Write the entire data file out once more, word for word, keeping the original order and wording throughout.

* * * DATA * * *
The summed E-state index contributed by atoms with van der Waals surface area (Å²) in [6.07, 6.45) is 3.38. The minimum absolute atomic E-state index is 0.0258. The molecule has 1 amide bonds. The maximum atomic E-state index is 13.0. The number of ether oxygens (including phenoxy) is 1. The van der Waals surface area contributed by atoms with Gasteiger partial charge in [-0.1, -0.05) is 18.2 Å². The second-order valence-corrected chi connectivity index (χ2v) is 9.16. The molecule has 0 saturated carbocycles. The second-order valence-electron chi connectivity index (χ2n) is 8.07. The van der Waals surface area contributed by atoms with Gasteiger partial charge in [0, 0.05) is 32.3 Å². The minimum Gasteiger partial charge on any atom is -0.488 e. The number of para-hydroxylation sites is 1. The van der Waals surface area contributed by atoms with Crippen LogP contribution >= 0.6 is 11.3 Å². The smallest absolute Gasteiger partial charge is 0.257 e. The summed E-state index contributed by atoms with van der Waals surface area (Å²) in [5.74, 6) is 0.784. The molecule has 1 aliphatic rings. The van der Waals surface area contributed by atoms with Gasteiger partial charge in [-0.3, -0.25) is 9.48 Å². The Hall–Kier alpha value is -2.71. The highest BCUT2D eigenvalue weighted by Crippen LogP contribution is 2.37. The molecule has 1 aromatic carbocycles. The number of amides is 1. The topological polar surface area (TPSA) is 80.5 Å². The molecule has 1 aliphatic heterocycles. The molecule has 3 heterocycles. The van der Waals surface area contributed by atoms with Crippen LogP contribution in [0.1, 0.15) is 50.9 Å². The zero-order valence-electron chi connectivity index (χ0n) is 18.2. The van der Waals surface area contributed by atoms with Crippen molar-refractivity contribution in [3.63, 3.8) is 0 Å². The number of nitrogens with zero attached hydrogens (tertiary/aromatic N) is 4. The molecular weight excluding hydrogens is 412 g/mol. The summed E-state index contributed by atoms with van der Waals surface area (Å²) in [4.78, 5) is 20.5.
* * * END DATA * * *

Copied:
The summed E-state index contributed by atoms with van der Waals surface area (Å²) in [6.07, 6.45) is 3.38. The minimum absolute atomic E-state index is 0.0258. The molecule has 1 amide bonds. The maximum atomic E-state index is 13.0. The number of ether oxygens (including phenoxy) is 1. The van der Waals surface area contributed by atoms with Gasteiger partial charge in [-0.1, -0.05) is 18.2 Å². The second-order valence-corrected chi connectivity index (χ2v) is 9.16. The molecule has 0 saturated carbocycles. The second-order valence-electron chi connectivity index (χ2n) is 8.07. The van der Waals surface area contributed by atoms with Gasteiger partial charge in [0, 0.05) is 32.3 Å². The minimum Gasteiger partial charge on any atom is -0.488 e. The number of para-hydroxylation sites is 1. The van der Waals surface area contributed by atoms with Crippen LogP contribution >= 0.6 is 11.3 Å². The smallest absolute Gasteiger partial charge is 0.257 e. The summed E-state index contributed by atoms with van der Waals surface area (Å²) in [5.74, 6) is 0.784. The molecule has 1 aliphatic rings. The van der Waals surface area contributed by atoms with Gasteiger partial charge in [-0.3, -0.25) is 9.48 Å². The Hall–Kier alpha value is -2.71. The highest BCUT2D eigenvalue weighted by Crippen LogP contribution is 2.37. The molecule has 1 aromatic carbocycles. The number of amides is 1. The topological polar surface area (TPSA) is 80.5 Å². The molecule has 1 aliphatic heterocycles. The molecule has 3 heterocycles. The van der Waals surface area contributed by atoms with Crippen LogP contribution in [0.1, 0.15) is 50.9 Å². The zero-order valence-electron chi connectivity index (χ0n) is 18.2. The van der Waals surface area contributed by atoms with Crippen molar-refractivity contribution in [3.63, 3.8) is 0 Å². The number of nitrogens with zero attached hydrogens (tertiary/aromatic N) is 4. The molecular weight excluding hydrogens is 412 g/mol. The summed E-state index contributed by atoms with van der Waals surface area (Å²) in [4.78, 5) is 20.5.